I don’t know what the appropriate version of the above warnings are, but the author and editor ought to be able to come up with something more useful than “be careful.”


  4. What “@this name is fake” is so clearly illustrating is a systemic misunderstanding of the fundamental difference between hazard and risk.

    Hydrochloric acid is corrosive = Hazard

    6M Hydrochloric acid is *more likely* to cause serious harm than 0.1M Hydrochloric acid = Risk

    My experience suggests this nuance is lost and not clearly explained, which ultimately leads to misguided and uninformed outbursts like the one above.

    I for one am happy to see the ACS set make a positive change and setting the example by requiring at least brief hazard statements in their publications.

  5. Jyllian, I have personally tried to make TATB detonate with a hammer and anvil. Won’t happen. 0 lab risk. (unless you store your reagents with detonators in the bottle)
    (or maybe I need to go to the gym more)

    Furthermore, “very sensitive” has a specific meaning in explosives chemistry and the UN transport of dangerous goods regulations.

    Classification: impact sensitivity
    Insensitive: greater than 40J
    Less sensitive: 35-40J
    Sensitive: 4-34J
    Very sensitive: less than 4J

    Classification: Friction sensitivity
    Insensitive: greater than 360N
    Less Sensitive: 360N
    Sensitive: 80-360N
    very sensitive: 10-80N
    Extremely sensitive: less than 10N

    TATB is greater than 40 J impact and greater than 360N friction

    TATB needs more caution for its high toxicity as a nitroaromatic than it needs as an explosive for lab scale quantities.

    (had to repost, use of greater and less than signs killed formatting and deleted text)

  6. Hi, “Kenrod” here. A couple of points come to my mind, for what they’re worth:

    I emailed the PI the same day I wrote the post above, voicing my concern. She responded quickly.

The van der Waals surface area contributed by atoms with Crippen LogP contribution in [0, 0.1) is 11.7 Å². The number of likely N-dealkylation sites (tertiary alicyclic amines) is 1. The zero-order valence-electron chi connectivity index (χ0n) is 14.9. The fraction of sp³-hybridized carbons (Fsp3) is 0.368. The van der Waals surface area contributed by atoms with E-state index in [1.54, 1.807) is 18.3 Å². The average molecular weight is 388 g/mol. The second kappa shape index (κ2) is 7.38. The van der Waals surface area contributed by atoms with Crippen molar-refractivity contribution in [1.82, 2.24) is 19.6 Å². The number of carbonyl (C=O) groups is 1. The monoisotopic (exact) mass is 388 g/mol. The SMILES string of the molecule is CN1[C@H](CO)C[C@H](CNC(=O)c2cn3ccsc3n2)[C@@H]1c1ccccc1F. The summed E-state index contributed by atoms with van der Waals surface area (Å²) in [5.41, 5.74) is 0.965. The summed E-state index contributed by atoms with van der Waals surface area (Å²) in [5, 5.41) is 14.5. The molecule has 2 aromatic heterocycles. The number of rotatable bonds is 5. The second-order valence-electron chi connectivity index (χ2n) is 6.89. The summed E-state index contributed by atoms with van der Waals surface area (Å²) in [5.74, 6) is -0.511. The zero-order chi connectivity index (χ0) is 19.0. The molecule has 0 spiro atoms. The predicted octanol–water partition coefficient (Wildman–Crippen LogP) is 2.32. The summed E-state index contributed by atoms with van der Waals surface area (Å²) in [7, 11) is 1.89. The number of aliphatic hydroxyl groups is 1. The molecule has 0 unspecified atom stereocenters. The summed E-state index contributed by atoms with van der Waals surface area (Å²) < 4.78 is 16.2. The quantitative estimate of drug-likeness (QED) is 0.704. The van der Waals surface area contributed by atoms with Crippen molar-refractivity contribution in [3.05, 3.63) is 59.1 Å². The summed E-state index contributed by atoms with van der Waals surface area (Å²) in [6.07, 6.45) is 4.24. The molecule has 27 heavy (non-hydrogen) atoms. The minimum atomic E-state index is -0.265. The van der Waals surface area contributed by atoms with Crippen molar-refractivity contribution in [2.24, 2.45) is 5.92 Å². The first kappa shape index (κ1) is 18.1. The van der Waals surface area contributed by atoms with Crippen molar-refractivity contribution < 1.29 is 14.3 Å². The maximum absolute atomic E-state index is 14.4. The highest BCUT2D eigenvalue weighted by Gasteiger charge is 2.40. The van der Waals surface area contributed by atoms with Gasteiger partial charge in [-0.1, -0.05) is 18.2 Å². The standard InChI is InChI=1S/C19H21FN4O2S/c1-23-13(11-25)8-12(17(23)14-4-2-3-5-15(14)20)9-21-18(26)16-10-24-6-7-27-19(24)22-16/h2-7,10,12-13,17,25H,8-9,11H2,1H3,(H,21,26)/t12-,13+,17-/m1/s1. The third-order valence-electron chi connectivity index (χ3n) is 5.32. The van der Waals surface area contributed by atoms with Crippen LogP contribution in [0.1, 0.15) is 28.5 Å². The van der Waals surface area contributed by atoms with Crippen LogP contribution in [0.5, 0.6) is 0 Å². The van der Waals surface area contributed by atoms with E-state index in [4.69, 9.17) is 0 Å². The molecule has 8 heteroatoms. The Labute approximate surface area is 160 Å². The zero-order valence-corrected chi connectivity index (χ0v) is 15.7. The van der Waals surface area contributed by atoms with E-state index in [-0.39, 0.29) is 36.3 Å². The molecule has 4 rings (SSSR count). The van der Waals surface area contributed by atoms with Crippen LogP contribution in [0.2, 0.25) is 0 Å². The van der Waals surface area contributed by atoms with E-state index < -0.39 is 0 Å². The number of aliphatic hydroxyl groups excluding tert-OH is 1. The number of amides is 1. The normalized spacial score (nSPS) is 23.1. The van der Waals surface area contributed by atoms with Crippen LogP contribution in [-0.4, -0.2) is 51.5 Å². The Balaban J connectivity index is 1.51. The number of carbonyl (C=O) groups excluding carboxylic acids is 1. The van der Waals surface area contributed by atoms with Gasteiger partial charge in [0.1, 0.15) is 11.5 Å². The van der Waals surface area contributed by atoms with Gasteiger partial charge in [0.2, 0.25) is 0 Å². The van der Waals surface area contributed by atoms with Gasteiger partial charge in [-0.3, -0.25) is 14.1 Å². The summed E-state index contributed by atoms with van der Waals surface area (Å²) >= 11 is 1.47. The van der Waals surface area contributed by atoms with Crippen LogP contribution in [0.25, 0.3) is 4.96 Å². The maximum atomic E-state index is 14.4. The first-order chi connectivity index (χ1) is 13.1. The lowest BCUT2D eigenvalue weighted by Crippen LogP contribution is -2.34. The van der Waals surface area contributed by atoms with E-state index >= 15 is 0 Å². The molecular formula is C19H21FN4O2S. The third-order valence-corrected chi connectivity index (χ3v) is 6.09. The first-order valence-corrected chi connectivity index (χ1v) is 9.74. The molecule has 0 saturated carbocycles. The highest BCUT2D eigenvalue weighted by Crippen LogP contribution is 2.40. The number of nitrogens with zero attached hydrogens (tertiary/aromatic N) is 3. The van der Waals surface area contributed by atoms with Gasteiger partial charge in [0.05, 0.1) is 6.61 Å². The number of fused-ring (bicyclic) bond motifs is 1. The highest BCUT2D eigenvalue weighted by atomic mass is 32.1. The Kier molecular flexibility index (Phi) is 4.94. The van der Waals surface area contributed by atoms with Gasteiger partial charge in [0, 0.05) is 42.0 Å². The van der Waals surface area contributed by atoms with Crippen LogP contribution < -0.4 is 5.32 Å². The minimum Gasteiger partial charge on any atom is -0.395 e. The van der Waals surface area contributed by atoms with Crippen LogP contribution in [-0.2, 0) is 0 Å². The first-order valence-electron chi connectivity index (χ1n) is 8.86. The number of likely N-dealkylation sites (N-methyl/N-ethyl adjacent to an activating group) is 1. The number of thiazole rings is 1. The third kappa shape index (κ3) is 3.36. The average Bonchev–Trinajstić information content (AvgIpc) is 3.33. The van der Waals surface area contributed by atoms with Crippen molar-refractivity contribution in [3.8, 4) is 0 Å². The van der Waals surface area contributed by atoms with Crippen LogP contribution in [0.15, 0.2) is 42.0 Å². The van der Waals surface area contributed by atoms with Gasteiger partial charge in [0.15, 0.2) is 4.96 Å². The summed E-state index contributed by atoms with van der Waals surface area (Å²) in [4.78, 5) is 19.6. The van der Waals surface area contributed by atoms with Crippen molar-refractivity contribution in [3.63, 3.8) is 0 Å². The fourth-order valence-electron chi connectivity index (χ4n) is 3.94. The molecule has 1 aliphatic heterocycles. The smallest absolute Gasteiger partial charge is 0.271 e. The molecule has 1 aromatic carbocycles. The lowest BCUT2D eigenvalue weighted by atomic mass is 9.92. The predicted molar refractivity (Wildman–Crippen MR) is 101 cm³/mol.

The revision is unsatisfactory, largely for the reasons cited above (and especially Ted’s). My interpretation, based on zero evidence, is that there were no safety precautions taken in the lab and the revision statement amounts to a flippant afterthought. I may very well be overstating things – apologies if I am – but that is how it feels. If they had taken further precautions, had set mitigation procedures, had studied and known the literature, and already had that in hand when I wrote them then I can’t imagine they would not have included it in the correction (or, for that matter, the original manuscript).

    From the little bit of reading I’ve done, these molecules are not particularly shock sensitive. They absolutely are explosive, however. They are, depending on the property you look at, pretty similar to TNT and picric acid (no surprise). Those properties may not look similar to someone who is an explosive expert working in a lab or facility devoted to such chemistry, but to a lab full of undergraduate/graduate/postdoctoral students with no such experience they are not so dissimilar. SOME sort of procedure should have been in place. Any experienced organic chemist worth his or her salt should have been able to look at those structures and know immediately that this might be an issue that needed to be addressed, especially in the hands of the inexperienced.

    The previous posts discuss TATB exclusively. Note that the paper also reports the preparation of 2,4,6-trinitroaniline (TNA, picramide), which is significantly more shock sensitive than TATB and nearly equal to TNT.

    Finally, it is not clear to me what is new about this policy at ACS that just took effect. It has been longstanding policy in ACS journals that authors are supposed to call out particular experimental hazards, and reviewers are responsible for checking that it is done. Statements to those effects have been in the Instructions to Authors and the Reviewers Guidelines for a very, very long time.